January 12, 2015 lyukum

Medieval British Fruitcake

Medieval British Fruicake

Fruitcake was not among our family favorite holiday desserts until recently. Year after year, I tasted commercial and artisanal fruitcakes looking for the best to my taste — less dough, more high quality dry fruits and nuts, moist texture, and complex flavors. Nothing really impressed me. Yet, I didn’t dare to make a fruitcake myself. Every time I saw a promising recipe, there was the longest list of ingredients, and it felt intimidating. In addition to that, a good fruitcake requires weeks for flavor building and maturing, which is not my thing. I can handle hours and days, but not weeks.

Medieval British Fruicake

Medieval British Fruicake

A year ago, when I was still working on my “Boring British Food” project, I searched for traditional Christmas recipes. I’ve realized I have to master this cake. I’ve read many respectful historical sources in Russian and English about different regional versions of British Christmas cake, and how they’ve been changing from century to century. They inspired me. I didn’t need to test many recipes, because I knew what I am looking for and how to get there.

My first batch was made at the beginning of December. I managed to save two fruitcakes from that batch till Christmas for special occasions. The rest was gone pretty soon as gifts, or shared with guests. My last batch was baked at the beginning of January, because I couldn’t stop. I don’t know the exact number of small cakes I’ve made, but I know I used pounds and pounds of dry fruits and nuts, and a big bottle of rum. Boy, they were good! They smelled like holidays and tasted like old magic. That’s why I named them “medieval”.

Christmas Fruitcake
Medieval British Fruicake
Votes: 3
Rating: 5
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Prep Time 3days
Cook Time 3hours
Passive Time 1mouth
Servings loafs
Medieval British Fruicake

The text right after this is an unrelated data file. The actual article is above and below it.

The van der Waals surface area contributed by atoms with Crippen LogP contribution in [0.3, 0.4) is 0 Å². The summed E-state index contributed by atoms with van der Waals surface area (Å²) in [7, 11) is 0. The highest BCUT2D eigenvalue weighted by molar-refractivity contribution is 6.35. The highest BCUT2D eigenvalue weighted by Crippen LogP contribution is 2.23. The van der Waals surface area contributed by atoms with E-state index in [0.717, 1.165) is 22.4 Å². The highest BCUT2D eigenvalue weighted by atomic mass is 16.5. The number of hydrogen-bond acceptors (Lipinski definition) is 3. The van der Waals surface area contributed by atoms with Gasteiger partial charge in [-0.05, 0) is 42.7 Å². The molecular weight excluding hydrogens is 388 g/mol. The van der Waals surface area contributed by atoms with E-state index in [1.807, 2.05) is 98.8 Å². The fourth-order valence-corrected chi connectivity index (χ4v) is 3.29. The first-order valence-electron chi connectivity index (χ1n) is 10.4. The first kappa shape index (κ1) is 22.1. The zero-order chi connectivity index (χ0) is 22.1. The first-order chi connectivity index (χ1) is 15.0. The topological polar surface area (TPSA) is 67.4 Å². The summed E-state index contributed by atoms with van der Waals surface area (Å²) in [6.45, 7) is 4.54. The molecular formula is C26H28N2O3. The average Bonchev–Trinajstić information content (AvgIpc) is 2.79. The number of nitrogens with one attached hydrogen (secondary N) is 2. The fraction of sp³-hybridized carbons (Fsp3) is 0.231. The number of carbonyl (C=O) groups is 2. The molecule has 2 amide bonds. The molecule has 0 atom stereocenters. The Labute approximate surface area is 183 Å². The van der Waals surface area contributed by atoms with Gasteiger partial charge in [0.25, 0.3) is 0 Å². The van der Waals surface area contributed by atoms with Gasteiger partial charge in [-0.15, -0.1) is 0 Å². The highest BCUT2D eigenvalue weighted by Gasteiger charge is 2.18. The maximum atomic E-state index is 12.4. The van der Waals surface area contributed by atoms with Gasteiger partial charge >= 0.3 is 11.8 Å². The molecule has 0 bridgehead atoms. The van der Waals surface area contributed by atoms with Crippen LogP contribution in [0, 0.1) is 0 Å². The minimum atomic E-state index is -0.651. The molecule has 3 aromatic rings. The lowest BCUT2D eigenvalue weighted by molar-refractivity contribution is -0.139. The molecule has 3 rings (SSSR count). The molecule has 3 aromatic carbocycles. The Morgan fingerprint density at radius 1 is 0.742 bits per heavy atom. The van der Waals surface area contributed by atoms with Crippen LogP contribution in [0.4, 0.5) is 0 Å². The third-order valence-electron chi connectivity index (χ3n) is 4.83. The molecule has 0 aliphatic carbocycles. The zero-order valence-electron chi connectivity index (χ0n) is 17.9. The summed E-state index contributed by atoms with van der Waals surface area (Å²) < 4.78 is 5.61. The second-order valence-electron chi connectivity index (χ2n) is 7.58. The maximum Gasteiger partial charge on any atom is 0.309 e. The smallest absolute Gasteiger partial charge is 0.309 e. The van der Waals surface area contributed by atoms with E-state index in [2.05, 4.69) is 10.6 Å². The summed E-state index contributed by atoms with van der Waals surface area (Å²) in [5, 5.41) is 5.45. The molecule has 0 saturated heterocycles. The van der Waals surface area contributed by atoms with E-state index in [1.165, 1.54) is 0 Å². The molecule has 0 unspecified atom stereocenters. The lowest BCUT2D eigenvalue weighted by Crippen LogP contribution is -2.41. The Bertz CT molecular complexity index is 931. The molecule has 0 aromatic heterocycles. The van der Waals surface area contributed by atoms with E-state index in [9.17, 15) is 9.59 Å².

Votes: 3
Rating: 5
You:
Rate this recipe!
Print Recipe
Prep Time 3days
Cook Time 3hours
Passive Time 1mouth
Servings loafs
Ingredients
Units:
for dry fruit
for flour mix
for butter foam
for egg foam
for feeding
for decoration
Ingredients
Units:
for dry fruit
for flour mix
for butter foam
for egg foam
for feeding
for decoration
Instructions
for dry fruit, a month in advance
  1. Make a mix of dry fruit: apricots, prunes, golden and black raisins, Turkish golden figs, black Mission figs, tart cherries, candied citrus zest. Cut figs, apricots, and prunes to raisin-size pieces. Put them into an airtight nonreactive container (I used mason jars) and add 3-4oz of good rum or brandy. Keep them soaking for at least 3 days, or until all rum is absorbed. Shake the jar 1-2 times a day to make sure all fruit pieces are soaked equally.
for baking, 3 weeks in advance
  1. Preheat your oven to 135⁰C (275⁰F).
  2. Prepare baking pans. For nonstick pans, it is enough to line the bottom with parchment paper. Otherwise, the whole pan should be lined.
  3. Make the dough. Sift and mix two flours and almond meal. Whip softened butter with brown sugar (1) and spices. (Taste it! It’s incredible! It is a product by itself. If molded and frozen, it can be used as any other compound butter: on slices of freshly baked warm ginger bread, on spiced cookies and muffins, added to porridges and vegetable purees. ) Whip eggs and brown sugar (2). Fold egg foam into butter foam, small portions of egg foam at a time, adding a little bit of flour mix with each portion. Reserve ¼ of the dough. Mix the rest of the dough with dry fruit mix.
  4. Fill the pans with dough and fruit mix. Start working in corners. Pack them carefully first, than fill ¾ of the pan leaving some space for the cake to rise in the oven. Top it with some reserved dough and decorated it with nuts.
  5. Cover the molds with foil and bake for 3 to 3 ½ hours. When done, turn the heat off and let them cool in their pans covered, overnight.
  6. Wrap them in foil and keep in an airtight container. Sprinkle them with “feeding” mix every 2 or 3 days, turning. Smaller cakes might need to be fed only once or twice.
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